Networking tips & tricks
The valuable soft skills to help you land your first job and advance within your career.
What is networking?
Firstly, what isn’t networking? It is not just swapping information with another person, or begging for a job from someone who probably doesn’t even have a job for you.
Networking is about establishing and maintaining relationships to have a mutually beneficial, professional relationship, it’s not all about what you can get off someone but indeed what you can offer them too. Yes, even as a student, you have a massive amount to offer someone within a networking relationship. It’s a given that well-connected people tend to do well professionally.
Types of networking
As a student, you should be networking to help with your decision making around your career. No idea what a lawyer actually does? Go ask one what they do. Do you think criminal law may be for you? Find out what a career in criminal law entails from someone who currently practices criminal law. Take any opportunity given to you to grow your networks – employer presentations, alumni networking events, mentoring programmes, industry seminars, and conferences, etc. These events are perfect for practicing your networking as these people want to meet students! You may be busy throughout the academic year but it’s always worth the time invested.
During the recruitment season, you may be invited to a networking event before or after an interview. In these scenarios, the company wants to ensure that you are a good fit for them. With a few simple things to keep in mind, you can ensure that you are presenting a great impression of yourself. If possible, know which staff members are going to be there and do your research on them before the event.
Growing your network for the sake of growing your network. You don’t necessarily need a reason to network. Take any opportunity you can to meet new people and build meaningful, mutually beneficial, professional relationships.
If the word ‘networking’ makes you want to weep, know that you’re not alone. There are plenty of professionals who feel the exact same way that you do. But with some tips and practice, you can feel more confident and relaxed for any networking opportunity that comes your way.
Tips for success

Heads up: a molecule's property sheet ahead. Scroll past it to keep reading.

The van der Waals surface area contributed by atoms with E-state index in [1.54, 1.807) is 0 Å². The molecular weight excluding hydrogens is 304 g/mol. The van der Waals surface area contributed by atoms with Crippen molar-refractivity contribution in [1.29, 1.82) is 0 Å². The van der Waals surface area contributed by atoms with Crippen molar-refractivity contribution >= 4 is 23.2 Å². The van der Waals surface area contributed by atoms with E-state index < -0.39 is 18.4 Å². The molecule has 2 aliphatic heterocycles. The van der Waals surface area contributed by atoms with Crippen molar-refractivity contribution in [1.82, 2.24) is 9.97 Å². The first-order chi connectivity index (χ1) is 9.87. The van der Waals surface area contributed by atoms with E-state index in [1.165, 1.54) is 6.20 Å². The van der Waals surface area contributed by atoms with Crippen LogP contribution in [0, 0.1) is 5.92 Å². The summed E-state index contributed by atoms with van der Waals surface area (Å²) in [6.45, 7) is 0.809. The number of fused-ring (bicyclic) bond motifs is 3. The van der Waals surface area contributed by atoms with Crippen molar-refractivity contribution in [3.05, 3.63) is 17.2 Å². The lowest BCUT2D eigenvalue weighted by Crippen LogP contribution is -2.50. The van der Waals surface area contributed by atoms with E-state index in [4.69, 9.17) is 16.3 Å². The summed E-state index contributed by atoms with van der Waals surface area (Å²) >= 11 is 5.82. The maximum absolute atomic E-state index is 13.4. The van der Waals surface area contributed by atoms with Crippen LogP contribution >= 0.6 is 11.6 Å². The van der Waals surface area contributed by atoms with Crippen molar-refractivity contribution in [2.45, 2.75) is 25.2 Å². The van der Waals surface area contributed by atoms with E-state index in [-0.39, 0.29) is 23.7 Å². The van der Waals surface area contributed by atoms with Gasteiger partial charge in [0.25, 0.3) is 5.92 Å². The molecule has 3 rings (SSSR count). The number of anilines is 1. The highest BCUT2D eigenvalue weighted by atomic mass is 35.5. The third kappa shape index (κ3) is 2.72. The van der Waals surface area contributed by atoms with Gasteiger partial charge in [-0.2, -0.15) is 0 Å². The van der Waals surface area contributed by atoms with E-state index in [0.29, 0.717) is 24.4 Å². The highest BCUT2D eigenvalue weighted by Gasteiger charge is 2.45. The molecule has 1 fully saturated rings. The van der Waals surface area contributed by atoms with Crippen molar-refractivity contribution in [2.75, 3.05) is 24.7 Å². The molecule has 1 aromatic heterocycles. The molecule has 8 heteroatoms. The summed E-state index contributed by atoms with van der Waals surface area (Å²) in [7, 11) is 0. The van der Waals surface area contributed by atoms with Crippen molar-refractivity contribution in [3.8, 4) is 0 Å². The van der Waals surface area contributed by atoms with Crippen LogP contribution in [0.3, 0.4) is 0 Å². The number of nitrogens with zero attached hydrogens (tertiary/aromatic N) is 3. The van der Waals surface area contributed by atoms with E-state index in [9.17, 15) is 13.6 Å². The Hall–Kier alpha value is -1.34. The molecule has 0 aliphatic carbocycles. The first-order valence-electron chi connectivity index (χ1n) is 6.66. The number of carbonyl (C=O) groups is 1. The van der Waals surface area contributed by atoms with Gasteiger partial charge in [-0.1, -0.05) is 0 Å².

Be yourself but be professional
This is not the time to go into great details of your Saturday night adventures. No point in trying to be someone you’re not, it’s tiring and hard to keep going over a whole night.
Come with a friend
Coming to a networking event with a friend is a great idea, it can help if you’re feeling a little awkward. Do not just stay at the side of the room chatting exclusively to your friend. This is a complete waste of your and your friend’s time. You cannot network by osmosis.
Do your research before coming to an event
Even if you don’t know exactly who is going to be at the event, you can research the organisations present or indeed if you’re at an industry event e.g. a seminar on refugee law, read up on current issues within refugee law within NZ and globally.
Have a few good conversation starters in mind before you go to an event
Asking people about their careers and their current job and organisation is a great way to start chatting. Be more interested in them than in yourself.
Ask open-ended questions (google some good examples of these)
If you feel after a few open-ended questions that the person is not interested in talking to you, move on and go talk to someone else. You won’t hit it off with everyone.
Do not get drunk
This should be obvious.
Do not just expect people to come to you
Chances are people wont come to you. You may come across as extremely shy or arrogant.
If you see someone else alone or trying to break into a conversation, take a step back and make space for them. Do not monopolise a person for the whole night, move around and meet a few people.
Treat everyone equally
While the managing partner may seem like the most influential person in the room, being rude or dismissive of catering staff or other support staff is not a good look and people talk.
Networking is a skill, not a talent, you only get better at it if you do it regularly. Go to events and keep trying to hone your skill.
The Hidden Job Market, Careers NZ
Career Advice for Law Students, GradNewZealand
Networking Doesn’t Have to feel Scary, Career Coffee Chats